It could be a CEO's branding nightmare. Last year when Star India wanted to exit from Media Content and Communication services (MCCS), its 26:74 joint venture with ABP Ltd, the big question for the Kolkata-headquartered media group was not the capital needed to buy Star out-it was what to do about Star News? Of the three channels, MCCS owned then-Star News (Hindi), Star Ananda (Bangla) and Star Majha (Marathi)-Star News was the most established. At 60-70 per cent of MCCS's topline, estimated to be about Rs 250-Rs 300 crore, it was also the biggest revenue puller for the company. As a popular national brand, it brought a 40 per cent premium on ad rates for MCCS in the Rs 2,000-crore commoditised news television market. So, "If we hadn't pulled this off (the rebranding of Star News), our existence would have come under threat," says Ashok Venkatramani, chief executive, MCCS.
But how do you rebrand a channel that had been called Star for over 13 years? ABP is a big name in West Bengal with brands such as Anandabazar Patrika and The Telegraph, but it doesn't have a national identity. "A name change is the most drastic change in the identity of a brand or a person," says Samit Sinha, founder and managing partner, Alchemist Brand Consulting. Nevertheless, at the stroke of the hour on June 1, 2012, Aveek Sarkar, chief editor and one of the owners of ABP, pressed a button that changed Star News to ABP News overnight.
In June 2013, one year after that event, it seems like MCCS has pulled it off. In a stagnating market for news television, its share of audience has actually gone up. Though revenues have been flat, in line with the advertising slowdown, MCCS continues to remain one of the few profitable news networks. "It was a situation where we were pushed into a corner and it brought out the best in everyone," says a relieved Venkatramani.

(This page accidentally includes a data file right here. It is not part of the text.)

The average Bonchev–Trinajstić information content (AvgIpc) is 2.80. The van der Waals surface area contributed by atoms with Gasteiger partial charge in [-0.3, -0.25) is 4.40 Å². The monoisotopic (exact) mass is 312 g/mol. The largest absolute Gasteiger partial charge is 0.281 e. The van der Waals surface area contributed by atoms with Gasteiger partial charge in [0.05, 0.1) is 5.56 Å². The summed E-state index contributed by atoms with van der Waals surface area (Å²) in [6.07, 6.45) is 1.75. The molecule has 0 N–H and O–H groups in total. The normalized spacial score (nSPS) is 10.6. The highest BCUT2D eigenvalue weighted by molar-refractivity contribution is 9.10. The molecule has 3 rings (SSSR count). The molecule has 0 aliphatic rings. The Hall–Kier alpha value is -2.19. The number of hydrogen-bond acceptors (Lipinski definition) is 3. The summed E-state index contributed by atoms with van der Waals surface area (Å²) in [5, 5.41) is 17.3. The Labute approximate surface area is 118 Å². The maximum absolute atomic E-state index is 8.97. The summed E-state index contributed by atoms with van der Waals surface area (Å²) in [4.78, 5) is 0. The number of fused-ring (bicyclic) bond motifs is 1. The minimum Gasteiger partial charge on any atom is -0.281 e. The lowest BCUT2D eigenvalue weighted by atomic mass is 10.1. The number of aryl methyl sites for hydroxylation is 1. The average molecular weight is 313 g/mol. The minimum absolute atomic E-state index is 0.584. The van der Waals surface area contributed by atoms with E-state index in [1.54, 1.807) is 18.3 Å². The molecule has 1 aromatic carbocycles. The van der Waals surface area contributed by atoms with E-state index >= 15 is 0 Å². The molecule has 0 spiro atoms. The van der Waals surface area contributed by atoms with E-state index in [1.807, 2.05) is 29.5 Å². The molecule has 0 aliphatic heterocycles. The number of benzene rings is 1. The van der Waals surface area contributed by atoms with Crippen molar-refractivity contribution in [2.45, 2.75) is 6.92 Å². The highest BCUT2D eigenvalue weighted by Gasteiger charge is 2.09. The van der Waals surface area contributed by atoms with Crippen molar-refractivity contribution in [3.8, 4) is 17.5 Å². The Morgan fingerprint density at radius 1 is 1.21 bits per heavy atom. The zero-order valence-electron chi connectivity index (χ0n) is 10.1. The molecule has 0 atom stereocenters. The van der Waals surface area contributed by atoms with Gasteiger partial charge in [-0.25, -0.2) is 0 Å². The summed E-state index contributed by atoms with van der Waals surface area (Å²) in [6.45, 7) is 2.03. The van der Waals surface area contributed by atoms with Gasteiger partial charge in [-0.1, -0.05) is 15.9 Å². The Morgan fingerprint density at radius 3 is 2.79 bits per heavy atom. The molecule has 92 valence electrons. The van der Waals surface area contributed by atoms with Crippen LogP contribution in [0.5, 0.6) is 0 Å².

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These two factors in turn minimised the risk during implementation, the key to the whole rebranding exercise, say analysts.
Meeting and parting
Star News was launched in 1998 with content from NDTV. When the contract ended in 2003, Star decided to go on its own. That is when pressure from a group of Indian media owners made the government revise uplinking guidelines to cap foreign equity at 26 per cent, instead of the then 100 per cent in news channels. This pushed Star to sign up with Kolkata-based ABP. The joint venture was christened MCCS. It had a good run till a few years ago when Star India took a strategic decision to get out of most of its joint ventures-ESPN, Hathway and Balaji Telefilms, among others. By late 2011, MCCS knew that Star may leave any time, although no formal notice had been given. So a secret project codenamed "Anamika" was put in action by Venkatramani along with four people from Lowe Lintas, the MCCS agency.
The big decision to make was on the brand: should they go with the existing brand positioning, change it completely, buy or build a new brand or ally with another international brand? As luck would have it, there were none available then, says Venkatramani. "I was against any relaunch. That would have created expectations and we had to keep the expectations simple and to a minimum. So it boiled down to building a new brand versus using the existing brand positioning. We finally decided building a house brand was better. We debated on using Telegraph or Ananda among others, but finally stuck to ABP," says he. That is because research shows that three letter brands work very well in news-CNN, BBC, NBC.